In Pelayo v. J. J. Lee Management Co., Inc. (May 28, 2009) the Court of Appeal (Second Appellate District, Division Four) offered priceless advice on Code of Civil Procedure section 474: "In this case, we deal with the ―'do's and dont's'of Does." (Slip op., at 2, first sentence.) My compliments to Justice Willhite on that opening. If you are planning on seeking a default judment against a Doe Defendant any time soon, be sure to read this opinion on a narrow matter of procedure.
In Gomez v. Lincare (April 28, 2009), the Court of Appeal (Fourth Appellate District, Division Three) reversed portions of various Trial Court Orders that caused the dismissal of a putative class action by employees that provided respiratory services and medical equipment setup to patients in their homes. The opinion, from the habitually conservative Fourth Appellate District, was originally unpublished. I find the decision particularly satisfying because I worked on that case for several years while employed by Plaintiffs' counsel. I may post more on this decision later.
Once again, an employer tried to avoid the potential for class-wide liability to employees by creating an arbitration agreement that included a class action waiver provision. Once again, that effort met with failure. In Olvera v. El Pollo Loco, Inc. (April 27, 2009), the Court of Appeal (Second Appellate District, Division Three) affirmed the Trial Court (Judge Peter Lichtman) Order denying a motion to compel arbitration.
California is making a second attempt to revise the Civil Discovery Act to address the unique issues surrouding e-discovery. On March 3, 2009, Assembly Bill 5 passed the Assembly Judiciary Committee. Assembly Bill 5 is almost identical to Assembly Bill 926 that was vetoed by Gov. Arnold Schwarzenegger on Sept. 27, 2008. The only new provision in Assembly Bill 5 is the inclusion of an urgency provision that would make the proposed law effective immediately upon signature by the Governor. (See David M. Hickey and Veronica Harris, California Rules to Amend Inaccessible ESI (March 27, 2009) www.law.com.)
On February 13, 2009, the Ninth Circuit granted a request for en banc review of Dukes v. Wal-Mart Stores (9th Cir. 2007) 509 F.3d 1168. On March 11, 2009, the Court issued a Corrected Notice of hearing, listing March 24, 2009, at 2:00 p.m., as the date and time for that en banc hearing in the San Francisco Courthouse of the Ninth Circuit. I don't know what a "normal" lag time is from granting en banc review to setting the hearing, but in appellate court years, that seems like nanoseconds to me. The UCL Practitioner has some detailed coverage of Dukes in this post collection.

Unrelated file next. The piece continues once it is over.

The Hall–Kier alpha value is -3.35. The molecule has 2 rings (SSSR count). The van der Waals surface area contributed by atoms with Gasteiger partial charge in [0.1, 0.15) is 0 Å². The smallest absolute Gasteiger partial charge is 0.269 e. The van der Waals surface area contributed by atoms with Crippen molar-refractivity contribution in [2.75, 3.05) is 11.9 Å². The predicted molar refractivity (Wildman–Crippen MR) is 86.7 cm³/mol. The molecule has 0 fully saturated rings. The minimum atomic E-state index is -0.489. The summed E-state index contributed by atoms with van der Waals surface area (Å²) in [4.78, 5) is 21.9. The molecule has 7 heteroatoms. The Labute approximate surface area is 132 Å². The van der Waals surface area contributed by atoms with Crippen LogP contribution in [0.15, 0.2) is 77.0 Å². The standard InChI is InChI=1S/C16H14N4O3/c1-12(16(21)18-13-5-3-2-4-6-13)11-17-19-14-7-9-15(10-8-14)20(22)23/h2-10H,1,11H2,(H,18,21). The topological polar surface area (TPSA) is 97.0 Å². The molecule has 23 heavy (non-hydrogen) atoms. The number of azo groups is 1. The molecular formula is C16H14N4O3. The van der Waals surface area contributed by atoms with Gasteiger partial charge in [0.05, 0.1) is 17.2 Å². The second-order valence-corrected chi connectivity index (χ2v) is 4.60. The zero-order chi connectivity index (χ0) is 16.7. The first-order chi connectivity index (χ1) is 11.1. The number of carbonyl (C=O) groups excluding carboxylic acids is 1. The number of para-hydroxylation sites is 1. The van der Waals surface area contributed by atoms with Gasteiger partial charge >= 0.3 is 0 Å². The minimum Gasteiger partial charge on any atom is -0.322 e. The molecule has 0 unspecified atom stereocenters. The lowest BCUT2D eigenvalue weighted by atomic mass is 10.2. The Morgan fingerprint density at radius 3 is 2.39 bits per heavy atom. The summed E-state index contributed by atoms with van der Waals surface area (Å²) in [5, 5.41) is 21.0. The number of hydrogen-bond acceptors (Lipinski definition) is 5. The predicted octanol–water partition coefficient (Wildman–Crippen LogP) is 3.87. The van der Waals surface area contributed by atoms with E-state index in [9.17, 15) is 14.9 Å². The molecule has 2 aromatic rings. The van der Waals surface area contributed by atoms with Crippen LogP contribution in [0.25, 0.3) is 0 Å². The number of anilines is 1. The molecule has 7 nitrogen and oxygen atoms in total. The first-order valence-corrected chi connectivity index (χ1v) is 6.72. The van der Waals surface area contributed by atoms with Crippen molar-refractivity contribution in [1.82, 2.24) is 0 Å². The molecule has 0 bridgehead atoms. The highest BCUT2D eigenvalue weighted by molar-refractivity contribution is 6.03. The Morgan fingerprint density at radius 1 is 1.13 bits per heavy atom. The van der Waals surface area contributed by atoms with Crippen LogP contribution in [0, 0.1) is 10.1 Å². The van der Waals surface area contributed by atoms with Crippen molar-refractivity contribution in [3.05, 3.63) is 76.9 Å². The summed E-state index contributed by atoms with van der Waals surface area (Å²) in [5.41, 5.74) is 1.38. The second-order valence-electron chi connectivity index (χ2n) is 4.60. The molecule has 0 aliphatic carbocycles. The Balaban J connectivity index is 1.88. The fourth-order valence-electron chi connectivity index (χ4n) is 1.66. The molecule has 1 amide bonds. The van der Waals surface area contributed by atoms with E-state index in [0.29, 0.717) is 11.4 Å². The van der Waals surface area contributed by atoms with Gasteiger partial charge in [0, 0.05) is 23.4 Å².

If you are serious about understanding class actions, you need to understand the defense perspective on class actions as much as you do the plaintiff viewpoint. Jackson on Consumer Class Actions and Mass Torts is a fairly new blog offering analysis from the defense perspective. The blog is authored by Skadden attorney Russell Jackson, of New York, but the blog offers national coverage.
According to a February 18, 2009 article on the California Chronicle website, Assemblyman Van Tran (R-Costa Mesa) has authored AB 298, which would apparently allow for interlocutory appeals by defendants when a trial court certifies a class action. The Civil Justice Association of California (CJAC) is calling for support of this bill, which sounds strikingly similar to a 2008 bill promoted by CJAC in 2008. That last effort was shelved after strong opposition was organized by the Consumer Attorneys of California (CAOC). If you've wondered what CAOC can do for you as a plaintiff's attorney, there's one nice example. Plaintiff's attorneys can't afford not to join.
The Ninth Circuit issued an Order today in Sullivan, et al. v. Oracle Corporation, withdrawing its prior opinion. The Court said, "We have today issued an order requesting the California Supreme Court to answer three certified questions of California law presented in this case. We hereby withdraw our published opinion in this case, Sullivan v. Oracle Corp., 547 F.3d 1177 (9th Cir. 2008), pending a decision by the California Supreme Court on those questions. Appellants’ Petition for Rehearing and Appellees’ Petition for Rehearing En Banc are dismissed as moot." The Complex Litigator will have more on the certified questions in another post.